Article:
Voy a terminar mi publicación aquí. Espera más publicaciones mías en el futuro. Me gustaría ayudaros también, si estáis estudiando Inglés. Hasta luego.

Language Learning through

I discovered this week. Lang-8 is a forum where language learners can learn from each other.  You write posts in the language you are trying to learn, and then you correct posts in your native language. You gain points as you correct more posts. More points help your posts get more attention from other users so that they could be attracted to correct your posts.

The learning experience from Lang-8 comes from learning from your errors. I think the best way to use the website is to just type away what you want to say in your target language without being concerned too much about grammatical or sentence structure errors. The more errors and bias you discover on your spelling, verb conjugations or sentence structures, the better, because then, you would have taken note of your errors so that you don't commit them again.

I think I'll finally be able to make regular posts to this blog through what my posts in  This blog will thus contain my online diary of the corrections I have received in Lang-8.  

Below are sample shots of my most recent posts. The first line is my original text, the second line is a correction from one of the other users.

Post in Spanish

Post in Japanese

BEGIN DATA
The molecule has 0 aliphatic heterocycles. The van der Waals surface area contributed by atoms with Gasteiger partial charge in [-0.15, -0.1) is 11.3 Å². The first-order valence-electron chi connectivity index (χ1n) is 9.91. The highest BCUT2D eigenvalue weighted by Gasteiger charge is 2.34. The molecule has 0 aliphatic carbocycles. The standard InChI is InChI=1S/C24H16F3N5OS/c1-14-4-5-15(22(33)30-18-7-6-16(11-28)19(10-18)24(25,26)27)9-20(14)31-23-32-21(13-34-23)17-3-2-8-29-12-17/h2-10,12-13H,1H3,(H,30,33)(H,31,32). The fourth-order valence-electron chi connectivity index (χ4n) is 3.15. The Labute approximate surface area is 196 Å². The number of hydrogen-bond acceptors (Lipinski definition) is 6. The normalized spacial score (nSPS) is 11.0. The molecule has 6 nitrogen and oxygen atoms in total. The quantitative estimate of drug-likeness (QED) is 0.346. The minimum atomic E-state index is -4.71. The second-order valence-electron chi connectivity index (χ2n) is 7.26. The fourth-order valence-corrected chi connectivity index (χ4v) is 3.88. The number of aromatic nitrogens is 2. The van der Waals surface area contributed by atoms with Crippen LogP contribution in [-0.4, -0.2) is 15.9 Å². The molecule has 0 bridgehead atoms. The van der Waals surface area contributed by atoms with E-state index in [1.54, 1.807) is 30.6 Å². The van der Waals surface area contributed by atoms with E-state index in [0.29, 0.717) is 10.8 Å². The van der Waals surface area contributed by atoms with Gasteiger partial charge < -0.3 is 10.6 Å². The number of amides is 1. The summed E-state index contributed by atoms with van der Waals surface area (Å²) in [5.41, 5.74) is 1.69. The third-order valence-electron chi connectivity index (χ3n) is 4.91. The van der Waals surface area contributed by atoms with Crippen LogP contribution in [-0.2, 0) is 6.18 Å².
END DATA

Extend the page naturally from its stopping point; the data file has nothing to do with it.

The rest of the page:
Here is the full text of the corrected version of my second post in Spanish.

Friday, August 23, 2013

Et Cetera : Itimology (secret meaning)

Et cetera (frequently abbreviated as etc.) is an expression derived from Latin which could mean any of the following :
  • The speaker wants to say more things, but could no longer do so
  • The speaker wants to give the impression that he knows more than what he can actually say 
  • The speaker has just forgotten what he was about to say next
  • Et cetera, et cetera...

Et cetera means "and other things." It comes from two Latin words
  • et (and)
  • cetera (for the rest)
Note: Itimology is a new section in this blog describing the secret meaning of words.  
It derives from the Filipino word for black- itim, since what is secret is usually something kept in the dark.

Friday, August 2, 2013

Sample Tagalog Math Questions in UPCAT (UP College Admission Test)